It isn’t real-life World of Warcraft, but Scotland’s Isle of Skye still makes one Here editor say “WoW.” The island’s cozy inns, delicious seafood, soaring mountains, and fanciful fairy pools have enchanted us enough to take a visit.
Today, I bare my soul to you all. Today, in front of God and the World Wide Web, I admit that I loved World of Warcraft growing up. A friend introduced it to me when we were in elementary school, kicking off a long history of nerdy guilty pleasures (see: my obsession with Tolkien, Legend of Zelda, The Elder Scrolls, Game of Thrones, and so on).
Was I any good at playing? Absolutely not. In fact, I was wretched.
But was I entranced by the magic, the storytelling, the world-building, and the idea of being a rogue elf traversing the mountains and plains of a beautiful but war-ridden fantasy realm? Absolutely.
Unfortunately, I have yet to find a real-world entrance to this fantasy realm—but Scotland’s Isle of Skye seems to come pretty close. Not to be mistaken for WoW’s Isle of Thunder, this island off Scotland’s west coast is a playground for fantasy geeks like myself. That being said: Onward to grassy knolls, otherworldly mountains, humble villages, and real-life fairy pools.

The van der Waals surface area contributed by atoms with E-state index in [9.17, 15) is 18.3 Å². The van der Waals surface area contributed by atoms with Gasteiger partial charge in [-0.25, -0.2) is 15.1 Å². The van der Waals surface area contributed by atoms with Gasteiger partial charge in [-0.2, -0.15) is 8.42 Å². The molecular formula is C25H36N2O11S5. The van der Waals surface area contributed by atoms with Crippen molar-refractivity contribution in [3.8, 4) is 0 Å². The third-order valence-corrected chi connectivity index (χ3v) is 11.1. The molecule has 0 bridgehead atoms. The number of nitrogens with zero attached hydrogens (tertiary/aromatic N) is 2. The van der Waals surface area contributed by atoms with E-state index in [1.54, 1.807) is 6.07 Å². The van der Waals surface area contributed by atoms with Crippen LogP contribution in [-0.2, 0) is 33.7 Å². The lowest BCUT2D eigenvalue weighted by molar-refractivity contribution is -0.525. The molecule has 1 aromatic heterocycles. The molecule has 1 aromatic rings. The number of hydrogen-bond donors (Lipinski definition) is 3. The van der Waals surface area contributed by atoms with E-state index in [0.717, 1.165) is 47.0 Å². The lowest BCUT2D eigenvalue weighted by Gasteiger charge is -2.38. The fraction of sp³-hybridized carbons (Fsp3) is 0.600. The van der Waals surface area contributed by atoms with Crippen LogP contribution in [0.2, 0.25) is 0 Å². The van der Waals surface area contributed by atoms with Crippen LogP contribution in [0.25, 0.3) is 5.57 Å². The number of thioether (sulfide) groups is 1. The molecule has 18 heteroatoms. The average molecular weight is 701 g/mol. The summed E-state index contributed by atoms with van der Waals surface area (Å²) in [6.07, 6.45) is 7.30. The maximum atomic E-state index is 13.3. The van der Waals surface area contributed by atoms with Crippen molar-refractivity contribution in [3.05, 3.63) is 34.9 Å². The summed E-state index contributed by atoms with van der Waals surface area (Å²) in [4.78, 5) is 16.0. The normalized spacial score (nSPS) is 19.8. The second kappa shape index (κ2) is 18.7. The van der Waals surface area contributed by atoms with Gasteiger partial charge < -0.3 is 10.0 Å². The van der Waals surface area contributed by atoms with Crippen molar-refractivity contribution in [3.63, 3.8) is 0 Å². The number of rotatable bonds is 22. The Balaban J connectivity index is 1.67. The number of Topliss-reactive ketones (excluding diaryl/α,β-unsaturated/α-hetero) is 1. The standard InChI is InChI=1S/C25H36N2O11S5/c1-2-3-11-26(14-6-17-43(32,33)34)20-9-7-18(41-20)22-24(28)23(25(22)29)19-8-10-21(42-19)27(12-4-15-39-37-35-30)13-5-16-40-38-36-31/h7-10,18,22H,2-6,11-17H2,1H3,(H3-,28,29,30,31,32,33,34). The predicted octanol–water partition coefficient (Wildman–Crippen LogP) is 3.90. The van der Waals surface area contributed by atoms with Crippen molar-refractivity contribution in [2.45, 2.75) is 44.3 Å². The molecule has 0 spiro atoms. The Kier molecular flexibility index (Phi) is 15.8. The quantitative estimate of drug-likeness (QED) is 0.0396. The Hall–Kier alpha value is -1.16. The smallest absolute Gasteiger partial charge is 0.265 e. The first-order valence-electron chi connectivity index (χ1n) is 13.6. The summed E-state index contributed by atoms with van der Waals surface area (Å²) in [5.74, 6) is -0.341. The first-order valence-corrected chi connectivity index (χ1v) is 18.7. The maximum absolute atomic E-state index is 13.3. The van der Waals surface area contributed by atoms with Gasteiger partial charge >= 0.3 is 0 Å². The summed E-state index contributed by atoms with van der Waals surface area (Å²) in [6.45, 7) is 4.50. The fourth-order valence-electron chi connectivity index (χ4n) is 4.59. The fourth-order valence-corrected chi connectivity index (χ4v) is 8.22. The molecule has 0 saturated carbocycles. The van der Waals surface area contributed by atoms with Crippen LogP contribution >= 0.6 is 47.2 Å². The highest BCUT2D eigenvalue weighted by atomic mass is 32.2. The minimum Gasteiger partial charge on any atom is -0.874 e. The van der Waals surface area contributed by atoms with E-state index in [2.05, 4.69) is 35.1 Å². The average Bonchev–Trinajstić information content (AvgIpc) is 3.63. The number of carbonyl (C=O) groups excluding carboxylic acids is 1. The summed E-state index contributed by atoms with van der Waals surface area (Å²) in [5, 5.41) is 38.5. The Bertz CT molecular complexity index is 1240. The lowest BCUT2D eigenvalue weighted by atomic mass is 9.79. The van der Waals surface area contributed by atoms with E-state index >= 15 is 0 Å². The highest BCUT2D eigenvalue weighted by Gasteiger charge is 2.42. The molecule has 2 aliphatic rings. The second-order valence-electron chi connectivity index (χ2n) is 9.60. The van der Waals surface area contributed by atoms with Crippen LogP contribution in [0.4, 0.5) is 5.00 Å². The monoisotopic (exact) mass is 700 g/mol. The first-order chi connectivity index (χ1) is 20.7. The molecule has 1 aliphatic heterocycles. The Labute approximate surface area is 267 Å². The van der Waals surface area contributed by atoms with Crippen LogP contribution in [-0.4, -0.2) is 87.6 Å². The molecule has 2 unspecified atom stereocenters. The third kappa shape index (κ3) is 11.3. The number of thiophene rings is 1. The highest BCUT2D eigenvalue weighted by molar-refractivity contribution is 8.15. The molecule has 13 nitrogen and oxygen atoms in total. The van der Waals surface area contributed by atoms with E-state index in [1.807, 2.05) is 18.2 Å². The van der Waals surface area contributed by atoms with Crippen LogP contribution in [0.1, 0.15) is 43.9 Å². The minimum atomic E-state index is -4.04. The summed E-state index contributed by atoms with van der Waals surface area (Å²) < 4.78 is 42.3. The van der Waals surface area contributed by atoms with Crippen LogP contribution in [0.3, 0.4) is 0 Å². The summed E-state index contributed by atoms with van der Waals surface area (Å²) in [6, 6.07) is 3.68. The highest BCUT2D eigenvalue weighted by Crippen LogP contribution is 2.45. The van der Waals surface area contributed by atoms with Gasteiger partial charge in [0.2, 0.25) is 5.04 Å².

How to Get to the Isle of Skye
Start by flying into either Glasgow or Inverness. From there, the two main options are either to take a bus or rent a car and drive across the Skye Bridge or take a ferry over. Once you’re on the island, you can rent a car or use local buses to travel from place to place.
Where to Stay on the Isle of Skye
Isle of Skye hotels are often the spitting image of the warm, cozy taverns and inns artists spend months designing for games. One of these, The Three Chimneys, sits on the shore of Loch Dunvegan, where travelers can take boat tours, explore the nearby castle, and enjoy the peace and quiet in the bucolic village of the same name. Another, Kinloch Lodge, offers a similar luxe experience on the northern shores of the idyllic Loch na Dal.
What to Eat on the Isle of Skye
Seafood is the name of the game on the Isle of Skye, and you rarely need to go far for it. Conveniently, both Kinloch and The Three Chimneys are equally renowned for serving some of the island’s best food (both have earned Michelin stars). Complimented by fresh local meat, game, and vegetables, the restaurants each offer multi-course tasting menus to let guests sample the best of the Scottish Highlands.
What to Do on the Isle of Skye
Aside from hiking (aka pretending to be on an epic quest), wild swimming at the Isle of Skye’s Fairy Pools tops my to-do list. Found at the foot of the Cuillin Mountains, legend has it that fairies (known in Scotland as the “wee folk”) once frequented the crystalline blue lagoons and waterfalls. Reviews, on the other hand, have it that the water is freezing cold but worth taking a dip in, anyway.